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Ed Gillespie: hero of the 2010 elections

By Marc Thiessen

Ed Gillespie is one of the heroes of the 2010 election cycle. He built American Crossroads and American Crossroads-GPS, which raised more than $60 million to help fuel Tuesday's GOP takeover of the House, and aggressively supported Tea Party-backed Republicans in tight Senate races ($7.3 million to support Ken Buck in Colorado, $3.9 million to support Marco Rubio in Florida, $3.1 million to support Rand Paul in Kentucky, $5 million to support Sharron Angle in Nevada, and $1.3 million to support Pat Toomey in Pennsylvania). And the Republican State Leadership Committee Gillespie established was integral to the GOP's historic 682-seat gain in state legislatures across the country that secured Republican control of 19 chambers and counting.

So it was unfortunate to see Sarah Palin (whom I greatly admire) criticize Ed this morning as "out of touch" because he said in a Fox News interview on Election Day that a new GOP House would "try to repeal those parts of the health-care reform bill, the Obamacare, that have caused premiums to go up and have shifted people out of their insurance they like into a public plan." On his website, David Frum stoked the fire, declaring that "Gillespie has been warning against trying to repeal the Democratic health reform outright" and said this was a sign that after having "refrained from direct confrontation with Tea Party radicalism" Gillespie "may be getting ready to rumble."

All of this is dead wrong.

Ed fought Obamacare from start to finish and predicted on television the day it passed that it would cost Democrats the House. In his Fox interview, he simply pointed to two provisions that polls showed were the most determinative in Tuesday's vote. He did not say those were the only provisions that should be repealed. I asked Ed directly, and he supports full repeal of Obamacare, which would then be replaced with a GOP alternative. That alternative would include medical liability reform, association health plans for small businesses, and other market-based ideas. It might include some provisions in the current law that Republicans support anyway, but not the provisions Republicans opposed, which are driving up health-care costs, killing jobs, and driving people from their private plans.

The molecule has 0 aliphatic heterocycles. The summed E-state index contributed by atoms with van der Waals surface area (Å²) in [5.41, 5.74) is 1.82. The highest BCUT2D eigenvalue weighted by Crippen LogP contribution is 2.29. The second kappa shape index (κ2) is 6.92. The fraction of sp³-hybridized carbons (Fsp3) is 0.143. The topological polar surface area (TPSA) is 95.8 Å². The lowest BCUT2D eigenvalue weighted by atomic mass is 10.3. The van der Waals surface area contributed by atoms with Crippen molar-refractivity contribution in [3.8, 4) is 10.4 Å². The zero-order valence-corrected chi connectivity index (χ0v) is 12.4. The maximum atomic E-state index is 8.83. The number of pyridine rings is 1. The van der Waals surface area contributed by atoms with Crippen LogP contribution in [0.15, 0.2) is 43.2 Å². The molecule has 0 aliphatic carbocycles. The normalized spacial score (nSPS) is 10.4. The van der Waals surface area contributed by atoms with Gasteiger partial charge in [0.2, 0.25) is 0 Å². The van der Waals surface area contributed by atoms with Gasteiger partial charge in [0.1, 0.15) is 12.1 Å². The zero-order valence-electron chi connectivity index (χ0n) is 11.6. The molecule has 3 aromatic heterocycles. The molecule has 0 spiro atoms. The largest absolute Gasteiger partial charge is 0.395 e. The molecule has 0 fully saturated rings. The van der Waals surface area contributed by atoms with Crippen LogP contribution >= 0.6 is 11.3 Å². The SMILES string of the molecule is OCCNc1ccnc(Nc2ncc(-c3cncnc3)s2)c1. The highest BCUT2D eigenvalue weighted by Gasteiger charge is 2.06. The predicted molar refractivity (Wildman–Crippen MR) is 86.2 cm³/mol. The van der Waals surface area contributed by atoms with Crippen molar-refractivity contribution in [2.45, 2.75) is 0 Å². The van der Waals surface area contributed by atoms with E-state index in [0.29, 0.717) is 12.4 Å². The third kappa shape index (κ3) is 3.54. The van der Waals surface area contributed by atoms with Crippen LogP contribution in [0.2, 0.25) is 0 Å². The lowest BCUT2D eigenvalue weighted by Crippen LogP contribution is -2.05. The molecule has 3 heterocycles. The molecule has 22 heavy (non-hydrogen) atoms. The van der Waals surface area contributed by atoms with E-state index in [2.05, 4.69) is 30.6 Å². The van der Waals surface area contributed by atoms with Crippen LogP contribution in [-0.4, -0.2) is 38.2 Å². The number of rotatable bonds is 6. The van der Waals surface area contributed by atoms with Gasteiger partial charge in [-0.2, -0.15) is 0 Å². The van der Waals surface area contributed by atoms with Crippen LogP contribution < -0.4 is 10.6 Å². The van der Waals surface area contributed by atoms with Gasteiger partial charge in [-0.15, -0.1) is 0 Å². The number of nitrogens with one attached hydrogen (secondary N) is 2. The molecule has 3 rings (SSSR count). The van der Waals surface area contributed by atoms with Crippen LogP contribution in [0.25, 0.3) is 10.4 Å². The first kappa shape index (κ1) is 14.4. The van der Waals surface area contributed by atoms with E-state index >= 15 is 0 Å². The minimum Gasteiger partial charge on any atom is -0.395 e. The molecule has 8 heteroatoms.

No one who knows Ed would believe for a moment that he is ready to compromise on a government takeover of health care. To the contrary, Ed has been fighting off liberal efforts to expand government health care long before Barack Obama was elected. I worked with Ed in the White House. When he joined the administration in 2007, he stood up like a brick wall to those in the GOP establishment who wanted President Bush to cave in to Harry Reid and Nancy Pelosi and sign legislation dramatically expanding the State Children's Health Insurance Program (S-CHIP). The Reid-Pelosi plan raised spending by as much as $50 billion, paid for it by raising taxes on working Americans, and would have turned a program designed for helping poor children into one covering children in households earning up to $83,000. It would have moved millions of children who already had private health insurance into government-run insurance programs. In other words, it was a precursor to Obamacare.

Ed recognized then what the Democrats were up to -- they wanted to use S-CHIP as a stepping stone to government-run health care for all Americans. Yet opposing S-CHIP expansion was politically perilous, and many Republicans advised the president against it. They warned doing so would give Democrats an opening to demagogue Republicans as being opposed to health care for poor children. With the benefit of Ed's wise counsel, Bush rejected this advice and vetoed the Democrats' S-CHIP expansion -- twice.

Fighting S-CHIP expansion took guts -- but Ed is not a guy who backs away from a tough fight or caves in to liberal demagoguery. As for David's contention that he is somehow opposed to "Tea Party radicalism" and "ready to rumble" with the Tea Party, this is simply absurd. Here is what Ed had to say about the Tea Party on CNBC's Kudlow Report when asked whether he had reservations about the Tea Party because the movement had cost the GOP seats. Ed replied:


I don't have reservations about the Tea Party. I know I'm perceived as an establishment Republican... [But] I worked for [Freedom Works founder] Dick Armey for ten years, and I agree with them on the issues, and I'm glad they're energizing the political process.... I think they are going to inject some steel into some spines in Washington, D.C., and that's a good thing... We would not be north of 60 seat-gain in the House of Representatives were it not for the energy and participation of Tea Party voters.

Ed Gillespie is a courageous conservative and Tea Party patriot. I think if Sarah Palin got to know Ed a little better she would find a kindred spirit -- and David might not be so quick to embrace him.

By Marc Thiessen  | November 4, 2010; 6:38 PM ET
Categories:  Thiessen  | Tags:  Marc Thiessen  
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Next: Friday p-Op quiz: "Shellacking" Edition

Comments